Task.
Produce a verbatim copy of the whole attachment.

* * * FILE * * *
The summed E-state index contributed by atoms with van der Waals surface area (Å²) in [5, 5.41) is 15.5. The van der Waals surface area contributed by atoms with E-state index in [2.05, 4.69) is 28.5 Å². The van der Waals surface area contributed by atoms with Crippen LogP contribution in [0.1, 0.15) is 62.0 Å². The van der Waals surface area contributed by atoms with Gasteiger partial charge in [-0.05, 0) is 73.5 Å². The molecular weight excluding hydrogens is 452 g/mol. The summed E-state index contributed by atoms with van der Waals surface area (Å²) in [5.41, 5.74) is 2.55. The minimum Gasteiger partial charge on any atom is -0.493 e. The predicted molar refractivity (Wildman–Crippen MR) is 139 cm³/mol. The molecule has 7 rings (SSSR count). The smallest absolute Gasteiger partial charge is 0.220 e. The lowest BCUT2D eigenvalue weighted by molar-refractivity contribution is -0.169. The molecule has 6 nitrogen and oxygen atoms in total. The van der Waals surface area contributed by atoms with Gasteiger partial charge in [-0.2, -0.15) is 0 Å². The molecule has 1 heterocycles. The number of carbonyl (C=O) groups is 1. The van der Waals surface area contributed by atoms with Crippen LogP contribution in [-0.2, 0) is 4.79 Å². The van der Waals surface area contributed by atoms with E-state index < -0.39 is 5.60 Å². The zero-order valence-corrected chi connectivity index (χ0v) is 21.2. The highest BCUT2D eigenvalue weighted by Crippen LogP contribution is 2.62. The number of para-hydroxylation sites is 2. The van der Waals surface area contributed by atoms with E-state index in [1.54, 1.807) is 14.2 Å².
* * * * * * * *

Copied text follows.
The summed E-state index contributed by atoms with van der Waals surface area (Å²) in [5, 5.41) is 15.5. The van der Waals surface area contributed by atoms with E-state index in [2.05, 4.69) is 28.5 Å². The van der Waals surface area contributed by atoms with Crippen LogP contribution in [0.1, 0.15) is 62.0 Å². The van der Waals surface area contributed by atoms with Gasteiger partial charge in [-0.05, 0) is 73.5 Å². The molecular weight excluding hydrogens is 452 g/mol. The summed E-state index contributed by atoms with van der Waals surface area (Å²) in [5.41, 5.74) is 2.55. The minimum Gasteiger partial charge on any atom is -0.493 e. The predicted molar refractivity (Wildman–Crippen MR) is 139 cm³/mol. The molecule has 7 rings (SSSR count). The smallest absolute Gasteiger partial charge is 0.220 e. The lowest BCUT2D eigenvalue weighted by molar-refractivity contribution is -0.169. The molecule has 6 nitrogen and oxygen atoms in total. The van der Waals surface area contributed by atoms with Gasteiger partial charge in [-0.2, -0.15) is 0 Å². The molecule has 1 heterocycles. The number of carbonyl (C=O) groups is 1. The van der Waals surface area contributed by atoms with Crippen LogP contribution in [-0.2, 0) is 4.79 Å². The van der Waals surface area contributed by atoms with E-state index < -0.39 is 5.60 Å². The zero-order valence-corrected chi connectivity index (χ0v) is 21.2. The highest BCUT2D eigenvalue weighted by Crippen LogP contribution is 2.62. The number of para-hydroxylation sites is 2. The van der Waals surface area contributed by atoms with E-state index in [1.54, 1.807) is 14.2 Å².